The Supreme Court controversy is testing the raison d'etre of Trump's presidency

The US president is banking on getting Brett Kavanaugh confirmed – or his authority could be seriously undermined

FILE - In this Sept. 5, 2018, file photo, Supreme Court nominee Brett Kavanaugh testifies before the Senate Judiciary Committee on Capitol Hill in Washington. Combat won out over caution. White House aides and congressional allies worked all week to keep President Donald Trump from unloading on the woman who has accused Kavanaugh of sexual misconduct. (AP Photo/Manuel Balce Ceneta)
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Donald Trump's second Supreme Court nominee, Brett Kavanaugh, a Republican party stalwart, appeared to be sailing easily towards being confirmed. But in an astounding confluence of political and social factors, the process has melted down. And the outcome could eventually help alter the structure of the Supreme Court itself.

At his uneventful hearings, Mr Kavanaugh dodged most key questions, such as those posed by senator Kamala Harris regarding the Mueller investigation, and said almost nothing of substance.

But last week professor Christine Blasey Ford accused Mr Kavanaugh of sexually assaulting her 36 years ago in a drunken frenzy when she was 15 and he was 17.

He "categorically and unequivocally" denies the allegations and has asked to testify. He suggests it is a case of mistaken identity and his allies have even publicly identified a potential doppelganger, only to quickly retract and apologise.

Nonetheless, the allegations are deeply troubling.

According to Prof Ford's account, she told her husband, therapist and others about the alleged incident long before Mr Kavanaugh was nominated. She says she passed a lie detector test, carried out by a former FBI agent, and gave the results to the Washington Post. Prof Ford has demanded an FBI investigation.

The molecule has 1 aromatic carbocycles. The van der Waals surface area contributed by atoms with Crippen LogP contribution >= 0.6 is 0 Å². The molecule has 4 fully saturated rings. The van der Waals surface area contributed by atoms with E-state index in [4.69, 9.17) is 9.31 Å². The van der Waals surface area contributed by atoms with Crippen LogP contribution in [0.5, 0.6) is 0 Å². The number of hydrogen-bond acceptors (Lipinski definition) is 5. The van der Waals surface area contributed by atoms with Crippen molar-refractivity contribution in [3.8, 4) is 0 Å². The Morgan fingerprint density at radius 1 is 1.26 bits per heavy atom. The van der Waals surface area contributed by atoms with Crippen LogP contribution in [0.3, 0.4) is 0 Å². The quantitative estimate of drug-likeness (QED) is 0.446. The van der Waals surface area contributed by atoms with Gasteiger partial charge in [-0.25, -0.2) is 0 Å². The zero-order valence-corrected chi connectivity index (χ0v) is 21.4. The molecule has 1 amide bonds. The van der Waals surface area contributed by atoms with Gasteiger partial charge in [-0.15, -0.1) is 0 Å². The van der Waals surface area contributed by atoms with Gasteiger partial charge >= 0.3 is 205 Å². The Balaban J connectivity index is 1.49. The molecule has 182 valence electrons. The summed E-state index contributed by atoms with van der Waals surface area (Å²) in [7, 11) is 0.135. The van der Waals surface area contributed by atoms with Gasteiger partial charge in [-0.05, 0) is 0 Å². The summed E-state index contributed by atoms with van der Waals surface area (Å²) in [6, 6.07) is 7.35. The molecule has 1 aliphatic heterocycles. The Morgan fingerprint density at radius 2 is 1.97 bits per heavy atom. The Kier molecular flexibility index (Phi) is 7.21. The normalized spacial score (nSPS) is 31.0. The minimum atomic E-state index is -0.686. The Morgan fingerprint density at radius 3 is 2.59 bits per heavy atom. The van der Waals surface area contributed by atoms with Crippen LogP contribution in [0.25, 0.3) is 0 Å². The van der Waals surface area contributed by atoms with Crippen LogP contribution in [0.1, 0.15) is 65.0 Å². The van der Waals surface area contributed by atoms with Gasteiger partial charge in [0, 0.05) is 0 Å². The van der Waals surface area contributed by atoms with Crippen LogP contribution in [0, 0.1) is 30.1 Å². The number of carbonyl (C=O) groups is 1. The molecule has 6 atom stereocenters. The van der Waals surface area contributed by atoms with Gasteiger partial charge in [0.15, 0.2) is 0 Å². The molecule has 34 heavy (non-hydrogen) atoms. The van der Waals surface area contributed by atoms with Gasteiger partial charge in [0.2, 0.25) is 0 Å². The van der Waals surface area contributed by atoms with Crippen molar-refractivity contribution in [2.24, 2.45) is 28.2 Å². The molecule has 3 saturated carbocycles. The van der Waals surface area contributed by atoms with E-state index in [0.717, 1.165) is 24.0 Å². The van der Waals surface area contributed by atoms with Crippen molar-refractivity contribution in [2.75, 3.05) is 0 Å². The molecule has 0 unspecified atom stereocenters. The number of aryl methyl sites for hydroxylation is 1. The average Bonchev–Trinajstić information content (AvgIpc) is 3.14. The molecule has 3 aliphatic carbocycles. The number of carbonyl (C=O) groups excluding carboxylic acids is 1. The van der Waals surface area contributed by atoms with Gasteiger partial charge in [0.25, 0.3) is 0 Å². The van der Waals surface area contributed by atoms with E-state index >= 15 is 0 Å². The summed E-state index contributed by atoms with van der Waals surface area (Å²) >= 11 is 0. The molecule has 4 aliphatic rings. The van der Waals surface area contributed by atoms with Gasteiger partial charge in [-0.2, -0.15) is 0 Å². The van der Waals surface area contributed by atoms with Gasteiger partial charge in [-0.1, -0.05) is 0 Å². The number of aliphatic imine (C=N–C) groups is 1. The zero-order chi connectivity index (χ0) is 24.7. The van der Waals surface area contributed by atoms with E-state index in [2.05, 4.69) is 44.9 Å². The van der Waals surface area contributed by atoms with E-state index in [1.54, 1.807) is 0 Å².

Initially she tried to remain anonymous but since her identity has been revealed, she says her family have been driven from their home by a barrage of harassment and death threats.

Naturally, the whole issue is shaped by raw politics.

Democrats are clearly trying to deny Mr Trump another Supreme Court Justice or, at least, delay the process until after the midterm elections, when they might regain control of the Senate. Their motivations include obviously instrumental calculations.

At first, they tried to merely deal with the accusations through private phone calls. They are now negotiating with Prof Ford to allow her to publicly testify but rejected her appeal for an FBI investigation and decline to question any witnesses beyond the two principals.

They flatly refuse to wait and gather additional information. The Senate Judiciary Committee has given her repeated deadlines to agree to their terms for another hearing, which has now been extended past the weekend.

The Republicans have made it clear finding out if the assault ever took place and if Mr Kavanaugh has been lying about it is hardly a priority.

Before even hearing from Dr Ford and evaluating her testimony, let alone investigating the matter, they have announced that they want their man on the court, no matter what.

Presidential adviser Kellyanne Conway called him “a good man”, adding he had “less than 24 hours from the time he learned her name [to] saying it’s just not true”.